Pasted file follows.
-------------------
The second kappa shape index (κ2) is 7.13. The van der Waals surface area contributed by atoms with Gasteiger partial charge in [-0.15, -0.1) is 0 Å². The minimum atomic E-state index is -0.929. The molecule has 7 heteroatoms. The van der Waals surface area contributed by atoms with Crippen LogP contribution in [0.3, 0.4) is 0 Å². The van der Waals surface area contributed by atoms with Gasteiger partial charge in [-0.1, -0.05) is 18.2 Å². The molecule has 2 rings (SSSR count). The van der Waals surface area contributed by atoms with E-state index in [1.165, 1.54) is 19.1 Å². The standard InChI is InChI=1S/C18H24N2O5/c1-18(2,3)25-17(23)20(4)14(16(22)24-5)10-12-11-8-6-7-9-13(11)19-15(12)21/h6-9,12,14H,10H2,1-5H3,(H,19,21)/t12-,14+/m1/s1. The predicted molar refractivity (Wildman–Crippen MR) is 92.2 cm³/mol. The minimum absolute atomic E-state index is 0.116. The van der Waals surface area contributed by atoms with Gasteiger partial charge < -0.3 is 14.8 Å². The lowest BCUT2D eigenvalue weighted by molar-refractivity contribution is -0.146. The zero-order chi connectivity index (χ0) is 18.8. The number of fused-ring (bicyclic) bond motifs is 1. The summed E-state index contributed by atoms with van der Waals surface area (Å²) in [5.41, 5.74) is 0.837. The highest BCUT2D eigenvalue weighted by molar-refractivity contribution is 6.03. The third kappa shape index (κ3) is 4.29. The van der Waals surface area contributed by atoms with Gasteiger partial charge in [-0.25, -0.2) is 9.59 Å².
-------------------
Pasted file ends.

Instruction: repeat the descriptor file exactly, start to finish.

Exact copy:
The second kappa shape index (κ2) is 7.13. The van der Waals surface area contributed by atoms with Gasteiger partial charge in [-0.15, -0.1) is 0 Å². The minimum atomic E-state index is -0.929. The molecule has 7 heteroatoms. The van der Waals surface area contributed by atoms with Crippen LogP contribution in [0.3, 0.4) is 0 Å². The van der Waals surface area contributed by atoms with Gasteiger partial charge in [-0.1, -0.05) is 18.2 Å². The molecule has 2 rings (SSSR count). The van der Waals surface area contributed by atoms with E-state index in [1.165, 1.54) is 19.1 Å². The standard InChI is InChI=1S/C18H24N2O5/c1-18(2,3)25-17(23)20(4)14(16(22)24-5)10-12-11-8-6-7-9-13(11)19-15(12)21/h6-9,12,14H,10H2,1-5H3,(H,19,21)/t12-,14+/m1/s1. The predicted molar refractivity (Wildman–Crippen MR) is 92.2 cm³/mol. The minimum absolute atomic E-state index is 0.116. The van der Waals surface area contributed by atoms with Gasteiger partial charge < -0.3 is 14.8 Å². The lowest BCUT2D eigenvalue weighted by molar-refractivity contribution is -0.146. The zero-order chi connectivity index (χ0) is 18.8. The number of fused-ring (bicyclic) bond motifs is 1. The summed E-state index contributed by atoms with van der Waals surface area (Å²) in [5.41, 5.74) is 0.837. The highest BCUT2D eigenvalue weighted by molar-refractivity contribution is 6.03. The third kappa shape index (κ3) is 4.29. The van der Waals surface area contributed by atoms with Gasteiger partial charge in [-0.25, -0.2) is 9.59 Å².